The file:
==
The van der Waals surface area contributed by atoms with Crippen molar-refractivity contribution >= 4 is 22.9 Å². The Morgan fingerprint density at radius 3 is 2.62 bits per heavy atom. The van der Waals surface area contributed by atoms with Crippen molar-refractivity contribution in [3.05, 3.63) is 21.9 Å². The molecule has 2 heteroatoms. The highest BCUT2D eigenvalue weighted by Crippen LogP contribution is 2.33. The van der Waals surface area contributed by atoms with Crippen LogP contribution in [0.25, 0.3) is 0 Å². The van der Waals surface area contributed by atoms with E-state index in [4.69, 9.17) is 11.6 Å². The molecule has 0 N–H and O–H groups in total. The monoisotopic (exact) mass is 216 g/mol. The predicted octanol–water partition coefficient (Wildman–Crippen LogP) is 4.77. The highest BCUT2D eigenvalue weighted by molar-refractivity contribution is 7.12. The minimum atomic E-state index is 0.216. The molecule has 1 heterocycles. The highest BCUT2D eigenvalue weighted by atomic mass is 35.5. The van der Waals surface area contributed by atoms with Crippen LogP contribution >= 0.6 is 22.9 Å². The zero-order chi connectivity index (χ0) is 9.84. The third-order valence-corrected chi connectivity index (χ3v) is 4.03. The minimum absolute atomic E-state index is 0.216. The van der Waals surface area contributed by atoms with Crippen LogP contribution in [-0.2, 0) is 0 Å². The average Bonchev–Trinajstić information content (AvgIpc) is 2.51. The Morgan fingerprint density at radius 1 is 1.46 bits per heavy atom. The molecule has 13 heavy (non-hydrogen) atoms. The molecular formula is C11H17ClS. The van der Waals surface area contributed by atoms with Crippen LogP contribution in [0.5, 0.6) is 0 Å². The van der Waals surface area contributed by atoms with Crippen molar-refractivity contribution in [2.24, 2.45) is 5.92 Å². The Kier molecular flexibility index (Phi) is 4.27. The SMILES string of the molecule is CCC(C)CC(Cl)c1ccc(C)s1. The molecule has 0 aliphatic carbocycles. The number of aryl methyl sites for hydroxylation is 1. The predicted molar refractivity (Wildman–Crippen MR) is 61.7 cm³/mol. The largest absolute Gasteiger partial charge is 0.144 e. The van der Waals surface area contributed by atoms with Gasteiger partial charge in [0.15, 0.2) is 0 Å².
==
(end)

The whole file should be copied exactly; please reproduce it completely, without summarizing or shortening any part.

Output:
The van der Waals surface area contributed by atoms with Crippen molar-refractivity contribution >= 4 is 22.9 Å². The Morgan fingerprint density at radius 3 is 2.62 bits per heavy atom. The van der Waals surface area contributed by atoms with Crippen molar-refractivity contribution in [3.05, 3.63) is 21.9 Å². The molecule has 2 heteroatoms. The highest BCUT2D eigenvalue weighted by Crippen LogP contribution is 2.33. The van der Waals surface area contributed by atoms with Crippen LogP contribution in [0.25, 0.3) is 0 Å². The van der Waals surface area contributed by atoms with E-state index in [4.69, 9.17) is 11.6 Å². The molecule has 0 N–H and O–H groups in total. The monoisotopic (exact) mass is 216 g/mol. The predicted octanol–water partition coefficient (Wildman–Crippen LogP) is 4.77. The highest BCUT2D eigenvalue weighted by molar-refractivity contribution is 7.12. The minimum atomic E-state index is 0.216. The molecule has 1 heterocycles. The highest BCUT2D eigenvalue weighted by atomic mass is 35.5. The van der Waals surface area contributed by atoms with Crippen LogP contribution >= 0.6 is 22.9 Å². The zero-order chi connectivity index (χ0) is 9.84. The third-order valence-corrected chi connectivity index (χ3v) is 4.03. The minimum absolute atomic E-state index is 0.216. The van der Waals surface area contributed by atoms with Crippen LogP contribution in [-0.2, 0) is 0 Å². The average Bonchev–Trinajstić information content (AvgIpc) is 2.51. The Morgan fingerprint density at radius 1 is 1.46 bits per heavy atom. The molecule has 13 heavy (non-hydrogen) atoms. The molecular formula is C11H17ClS. The van der Waals surface area contributed by atoms with Crippen LogP contribution in [0.5, 0.6) is 0 Å². The van der Waals surface area contributed by atoms with Crippen molar-refractivity contribution in [2.24, 2.45) is 5.92 Å². The Kier molecular flexibility index (Phi) is 4.27. The SMILES string of the molecule is CCC(C)CC(Cl)c1ccc(C)s1. The molecule has 0 aliphatic carbocycles. The number of aryl methyl sites for hydroxylation is 1. The predicted molar refractivity (Wildman–Crippen MR) is 61.7 cm³/mol. The largest absolute Gasteiger partial charge is 0.144 e. The van der Waals surface area contributed by atoms with Gasteiger partial charge in [0.15, 0.2) is 0 Å².